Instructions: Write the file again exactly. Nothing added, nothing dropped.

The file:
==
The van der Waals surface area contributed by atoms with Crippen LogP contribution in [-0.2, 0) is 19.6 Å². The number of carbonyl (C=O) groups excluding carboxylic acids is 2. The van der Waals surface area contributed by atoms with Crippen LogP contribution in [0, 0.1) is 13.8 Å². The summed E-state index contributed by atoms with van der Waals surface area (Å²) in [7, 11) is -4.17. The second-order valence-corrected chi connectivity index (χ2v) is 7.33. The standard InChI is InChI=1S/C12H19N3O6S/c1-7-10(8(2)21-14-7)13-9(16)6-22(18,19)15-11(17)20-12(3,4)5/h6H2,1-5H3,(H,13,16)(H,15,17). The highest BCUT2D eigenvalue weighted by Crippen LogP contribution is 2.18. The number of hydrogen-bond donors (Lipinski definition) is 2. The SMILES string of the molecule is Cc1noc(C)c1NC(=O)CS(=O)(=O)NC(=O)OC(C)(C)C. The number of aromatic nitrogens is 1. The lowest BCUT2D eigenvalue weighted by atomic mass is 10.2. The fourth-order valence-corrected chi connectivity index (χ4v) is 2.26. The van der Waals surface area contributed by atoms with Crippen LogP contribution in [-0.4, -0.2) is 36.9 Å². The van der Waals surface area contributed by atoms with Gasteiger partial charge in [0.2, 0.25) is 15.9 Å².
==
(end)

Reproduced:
The van der Waals surface area contributed by atoms with Crippen LogP contribution in [-0.2, 0) is 19.6 Å². The number of carbonyl (C=O) groups excluding carboxylic acids is 2. The van der Waals surface area contributed by atoms with Crippen LogP contribution in [0, 0.1) is 13.8 Å². The summed E-state index contributed by atoms with van der Waals surface area (Å²) in [7, 11) is -4.17. The second-order valence-corrected chi connectivity index (χ2v) is 7.33. The standard InChI is InChI=1S/C12H19N3O6S/c1-7-10(8(2)21-14-7)13-9(16)6-22(18,19)15-11(17)20-12(3,4)5/h6H2,1-5H3,(H,13,16)(H,15,17). The highest BCUT2D eigenvalue weighted by Crippen LogP contribution is 2.18. The number of hydrogen-bond donors (Lipinski definition) is 2. The SMILES string of the molecule is Cc1noc(C)c1NC(=O)CS(=O)(=O)NC(=O)OC(C)(C)C. The number of aromatic nitrogens is 1. The lowest BCUT2D eigenvalue weighted by atomic mass is 10.2. The fourth-order valence-corrected chi connectivity index (χ4v) is 2.26. The van der Waals surface area contributed by atoms with Crippen LogP contribution in [-0.4, -0.2) is 36.9 Å². The van der Waals surface area contributed by atoms with Gasteiger partial charge in [0.2, 0.25) is 15.9 Å².